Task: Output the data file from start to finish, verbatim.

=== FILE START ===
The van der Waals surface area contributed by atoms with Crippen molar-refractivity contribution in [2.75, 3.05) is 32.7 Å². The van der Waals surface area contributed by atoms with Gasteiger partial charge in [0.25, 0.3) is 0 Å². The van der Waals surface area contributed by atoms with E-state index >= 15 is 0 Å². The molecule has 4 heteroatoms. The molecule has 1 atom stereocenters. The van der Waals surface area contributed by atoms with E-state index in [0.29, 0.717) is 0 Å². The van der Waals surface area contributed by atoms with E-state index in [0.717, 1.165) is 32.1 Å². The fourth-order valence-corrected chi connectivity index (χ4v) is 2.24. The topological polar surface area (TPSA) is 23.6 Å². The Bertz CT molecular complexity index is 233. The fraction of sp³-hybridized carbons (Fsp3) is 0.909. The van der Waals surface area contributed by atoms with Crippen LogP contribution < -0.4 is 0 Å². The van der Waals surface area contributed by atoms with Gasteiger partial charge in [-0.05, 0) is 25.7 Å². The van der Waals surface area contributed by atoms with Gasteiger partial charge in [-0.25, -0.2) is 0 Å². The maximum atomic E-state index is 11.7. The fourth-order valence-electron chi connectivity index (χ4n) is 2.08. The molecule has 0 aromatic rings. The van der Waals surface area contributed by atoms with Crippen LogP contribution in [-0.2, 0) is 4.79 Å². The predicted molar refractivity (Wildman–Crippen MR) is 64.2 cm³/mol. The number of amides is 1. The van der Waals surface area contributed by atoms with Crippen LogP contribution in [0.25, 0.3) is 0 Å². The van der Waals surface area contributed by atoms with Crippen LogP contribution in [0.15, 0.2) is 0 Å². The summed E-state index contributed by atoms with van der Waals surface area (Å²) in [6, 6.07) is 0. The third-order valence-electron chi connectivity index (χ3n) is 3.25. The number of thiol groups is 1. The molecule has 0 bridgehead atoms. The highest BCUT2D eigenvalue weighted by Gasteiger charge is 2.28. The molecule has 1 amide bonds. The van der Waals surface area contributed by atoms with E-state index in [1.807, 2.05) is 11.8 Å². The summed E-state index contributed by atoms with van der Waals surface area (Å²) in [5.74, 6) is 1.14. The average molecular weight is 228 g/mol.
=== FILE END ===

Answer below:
The van der Waals surface area contributed by atoms with Crippen molar-refractivity contribution in [2.75, 3.05) is 32.7 Å². The van der Waals surface area contributed by atoms with Gasteiger partial charge in [0.25, 0.3) is 0 Å². The van der Waals surface area contributed by atoms with E-state index >= 15 is 0 Å². The molecule has 4 heteroatoms. The molecule has 1 atom stereocenters. The van der Waals surface area contributed by atoms with E-state index in [0.29, 0.717) is 0 Å². The van der Waals surface area contributed by atoms with E-state index in [0.717, 1.165) is 32.1 Å². The fourth-order valence-corrected chi connectivity index (χ4v) is 2.24. The topological polar surface area (TPSA) is 23.6 Å². The Bertz CT molecular complexity index is 233. The fraction of sp³-hybridized carbons (Fsp3) is 0.909. The van der Waals surface area contributed by atoms with Crippen LogP contribution < -0.4 is 0 Å². The van der Waals surface area contributed by atoms with Gasteiger partial charge in [-0.05, 0) is 25.7 Å². The van der Waals surface area contributed by atoms with Gasteiger partial charge in [-0.25, -0.2) is 0 Å². The maximum atomic E-state index is 11.7. The fourth-order valence-electron chi connectivity index (χ4n) is 2.08. The molecule has 0 aromatic rings. The van der Waals surface area contributed by atoms with Crippen LogP contribution in [-0.2, 0) is 4.79 Å². The predicted molar refractivity (Wildman–Crippen MR) is 64.2 cm³/mol. The number of amides is 1. The van der Waals surface area contributed by atoms with Crippen LogP contribution in [0.25, 0.3) is 0 Å². The van der Waals surface area contributed by atoms with Crippen LogP contribution in [0.15, 0.2) is 0 Å². The summed E-state index contributed by atoms with van der Waals surface area (Å²) in [6, 6.07) is 0. The third-order valence-electron chi connectivity index (χ3n) is 3.25. The number of thiol groups is 1. The molecule has 0 bridgehead atoms. The highest BCUT2D eigenvalue weighted by Gasteiger charge is 2.28. The molecule has 1 amide bonds. The van der Waals surface area contributed by atoms with E-state index in [1.807, 2.05) is 11.8 Å². The summed E-state index contributed by atoms with van der Waals surface area (Å²) in [5.74, 6) is 1.14. The average molecular weight is 228 g/mol.